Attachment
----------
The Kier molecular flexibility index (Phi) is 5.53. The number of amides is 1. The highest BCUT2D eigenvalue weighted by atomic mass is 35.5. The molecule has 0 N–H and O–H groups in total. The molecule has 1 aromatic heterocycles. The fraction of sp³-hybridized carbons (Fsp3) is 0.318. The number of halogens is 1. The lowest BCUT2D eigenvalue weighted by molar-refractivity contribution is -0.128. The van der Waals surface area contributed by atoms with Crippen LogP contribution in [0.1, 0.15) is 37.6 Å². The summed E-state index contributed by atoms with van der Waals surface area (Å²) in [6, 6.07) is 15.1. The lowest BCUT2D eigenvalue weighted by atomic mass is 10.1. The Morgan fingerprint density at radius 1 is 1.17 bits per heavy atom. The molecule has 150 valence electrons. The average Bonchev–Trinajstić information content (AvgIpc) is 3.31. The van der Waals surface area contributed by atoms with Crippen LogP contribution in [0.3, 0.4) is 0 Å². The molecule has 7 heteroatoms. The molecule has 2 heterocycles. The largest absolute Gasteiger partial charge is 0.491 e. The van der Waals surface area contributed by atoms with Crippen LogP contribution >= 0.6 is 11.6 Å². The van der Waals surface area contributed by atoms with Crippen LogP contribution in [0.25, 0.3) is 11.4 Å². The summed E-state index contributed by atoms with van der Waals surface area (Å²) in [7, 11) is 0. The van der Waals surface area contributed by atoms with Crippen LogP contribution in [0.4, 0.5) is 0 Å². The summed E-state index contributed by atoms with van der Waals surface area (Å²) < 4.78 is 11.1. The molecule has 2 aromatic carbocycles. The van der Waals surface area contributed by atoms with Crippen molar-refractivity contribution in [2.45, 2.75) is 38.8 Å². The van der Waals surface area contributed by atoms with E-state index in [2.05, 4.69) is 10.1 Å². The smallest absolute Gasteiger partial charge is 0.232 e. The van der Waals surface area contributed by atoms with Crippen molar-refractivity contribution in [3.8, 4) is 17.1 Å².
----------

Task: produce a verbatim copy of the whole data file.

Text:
The Kier molecular flexibility index (Phi) is 5.53. The number of amides is 1. The highest BCUT2D eigenvalue weighted by atomic mass is 35.5. The molecule has 0 N–H and O–H groups in total. The molecule has 1 aromatic heterocycles. The fraction of sp³-hybridized carbons (Fsp3) is 0.318. The number of halogens is 1. The lowest BCUT2D eigenvalue weighted by molar-refractivity contribution is -0.128. The van der Waals surface area contributed by atoms with Crippen LogP contribution in [0.1, 0.15) is 37.6 Å². The summed E-state index contributed by atoms with van der Waals surface area (Å²) in [6, 6.07) is 15.1. The lowest BCUT2D eigenvalue weighted by atomic mass is 10.1. The Morgan fingerprint density at radius 1 is 1.17 bits per heavy atom. The molecule has 150 valence electrons. The average Bonchev–Trinajstić information content (AvgIpc) is 3.31. The van der Waals surface area contributed by atoms with Crippen LogP contribution in [0.3, 0.4) is 0 Å². The molecule has 7 heteroatoms. The molecule has 2 heterocycles. The largest absolute Gasteiger partial charge is 0.491 e. The van der Waals surface area contributed by atoms with Crippen LogP contribution >= 0.6 is 11.6 Å². The van der Waals surface area contributed by atoms with Crippen LogP contribution in [0.25, 0.3) is 11.4 Å². The summed E-state index contributed by atoms with van der Waals surface area (Å²) in [7, 11) is 0. The van der Waals surface area contributed by atoms with Crippen LogP contribution in [0.4, 0.5) is 0 Å². The summed E-state index contributed by atoms with van der Waals surface area (Å²) < 4.78 is 11.1. The molecule has 2 aromatic carbocycles. The van der Waals surface area contributed by atoms with Crippen molar-refractivity contribution in [2.45, 2.75) is 38.8 Å². The van der Waals surface area contributed by atoms with E-state index in [2.05, 4.69) is 10.1 Å². The smallest absolute Gasteiger partial charge is 0.232 e. The van der Waals surface area contributed by atoms with Crippen molar-refractivity contribution in [3.8, 4) is 17.1 Å².